Religion is the primary source of the standards of political legitimacy, and Israel is the ancient crucible of global violence between the Abrahamic religions of Judaism, Christianity and Islam.  God’s will is to reconcile and redeem humanity, but Satan’s will is to divide and conquer and it continues to dominate the unending religious and political violence in Israel.   

The altruistic standard for God’s will is the greatest commandment to love God and our neighbors, including those of other races and religions as we love ourselves.  It’s taken from the Hebrew Bible, was taught by Jesus and has been accepted as a common word of faith by Islamic scholars; but there is little support in Israel for its moral imperative of reconciliation.

The law provides obligatory standards of political legitimacy, followed by the voluntary standards of morality and national values.  In the cosmic battle between the forces of good and evil, human depravity has given demagogues who seek to divide and conquer their adversaries an advantage over God’s will to reconcile and redeem humanity. 

Democracy is not a panacea that provides legitimacy.  Winston Churchill once called democracy “The worst form of government, except for all the others.”  Democracy reflects a nation’s legal and moral standards of political legitimacy--for good or bad.  If the U.S. expects to be an example of libertarian democracy for the rest of the world, it needs to clean up its act. 

After the Hamas attack on October 7 2023 President Biden assured Netanyahu that he was a Zionist, and that America “had Israel’s back.” After Israel’s IDF had killed over 34,000 Palestinians in Gaza, Biden paused sending more bombs to Israel unless it called off its planned attack on Rafah.  Netanyahu refuted Biden’s conditions and asserted that Israel will go it alone.

The indiscriminate bombing of Palestinians by Israel is a violation of international human rights treaties to which the U.S. is a party, and President Biden is sworn to support and defend the U.S. Constitution and its treaties.  Biden is not alone in ignoring treaties.  Trump is even more indifferent to those fundamental standards of law and political legitimacy than Biden.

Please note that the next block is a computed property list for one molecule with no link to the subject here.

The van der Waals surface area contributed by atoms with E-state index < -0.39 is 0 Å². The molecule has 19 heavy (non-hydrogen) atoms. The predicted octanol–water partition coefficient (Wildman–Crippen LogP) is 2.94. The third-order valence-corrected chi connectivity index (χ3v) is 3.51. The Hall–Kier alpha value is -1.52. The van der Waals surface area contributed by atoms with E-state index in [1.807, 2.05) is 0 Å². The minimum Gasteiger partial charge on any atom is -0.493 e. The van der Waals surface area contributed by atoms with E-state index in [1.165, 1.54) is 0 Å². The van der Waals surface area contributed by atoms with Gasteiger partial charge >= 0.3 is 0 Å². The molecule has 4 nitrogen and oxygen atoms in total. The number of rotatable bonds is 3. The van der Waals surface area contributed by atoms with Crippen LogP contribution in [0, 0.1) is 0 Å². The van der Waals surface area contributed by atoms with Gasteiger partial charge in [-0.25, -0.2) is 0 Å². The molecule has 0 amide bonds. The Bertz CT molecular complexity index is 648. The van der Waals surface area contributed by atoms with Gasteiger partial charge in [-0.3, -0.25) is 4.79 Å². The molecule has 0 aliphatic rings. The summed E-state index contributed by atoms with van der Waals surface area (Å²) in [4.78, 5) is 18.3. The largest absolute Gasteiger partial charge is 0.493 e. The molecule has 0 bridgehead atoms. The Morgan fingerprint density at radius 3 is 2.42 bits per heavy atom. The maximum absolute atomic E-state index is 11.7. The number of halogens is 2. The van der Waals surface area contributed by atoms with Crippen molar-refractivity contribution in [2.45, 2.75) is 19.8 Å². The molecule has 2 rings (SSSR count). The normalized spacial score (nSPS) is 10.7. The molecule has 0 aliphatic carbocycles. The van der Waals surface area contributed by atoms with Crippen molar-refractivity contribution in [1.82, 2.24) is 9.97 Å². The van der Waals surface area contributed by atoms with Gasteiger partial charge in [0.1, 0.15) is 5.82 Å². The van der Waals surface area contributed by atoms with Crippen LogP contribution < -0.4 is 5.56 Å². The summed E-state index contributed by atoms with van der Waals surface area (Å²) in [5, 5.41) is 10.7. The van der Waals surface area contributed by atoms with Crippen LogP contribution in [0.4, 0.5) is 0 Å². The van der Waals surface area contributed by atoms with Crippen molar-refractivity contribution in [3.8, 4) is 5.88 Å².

Biden and Netanyahu are in a standoff.  For American voters to have a legitimate choice for President in November, Biden will have to comply with his oath to support and defend the Constitution and treaties that are America’s law of the land.  Otherwise, Biden’s support of Netanyahu’s indiscriminate bombing of Palestinians could make Biden culpable for war crimes.

Opposition to Netanyahu’s oppressive policies toward Palestinians is not antisemitic.  Israel has a right to defend itself against Hamas terrorism, but that does not justify the unlawful killing of Palestinian civilians.  America’s foreign policy has aided and abetted the unlawful killing of Palestinians by Netanyahu’s IDF.  To be legitimate, it should comply with international law.


A Democratic senator questioned whether the Biden administration properly assessed whether Israel was complying with international law, following a Reuters report that some senior U.S. officials did not find that country's assurances credible. "This reporting casts serious doubt on the integrity of the process in the Biden administration for reviewing whether the Netanyahu government is complying with international law in Gaza," Senator Chris Van Hollen said in a statement. The Reuters report found that some senior State Department officials have advised Secretary of State Antony Blinken that they do not find "credible or reliable" Israel's assurances that it is using U.S.-supplied weapons in accordance with international humanitarian law. Van Hollen said the Reuters report had found that the recommendations of those bureaus "were swept aside for political convenience." "The determination regarding compliance with international law is one of fact and law. The facts and law should not be ignored to achieve a pre-determined policy outcome. Our credibility is on the line," he said. Van Hollen and some other Democratic lawmakers have pressed President Joe Biden to impose conditions on military assistance to pressure Israel to limit civilian deaths in the Gaza conflict. So far, the administration has not done so. The war, now in its seventh month, was triggered by an attack by Hamas militants that left approximately 1,200 people in Israel dead and where 253 hostages were taken. Israel has responded with a military operation that has killed more than 34,000 Palestinians, according to Gaza's health authorities. The war has displaced most of the 2.3 million people who called the area home and has laid waste to much of the densely populated enclave.”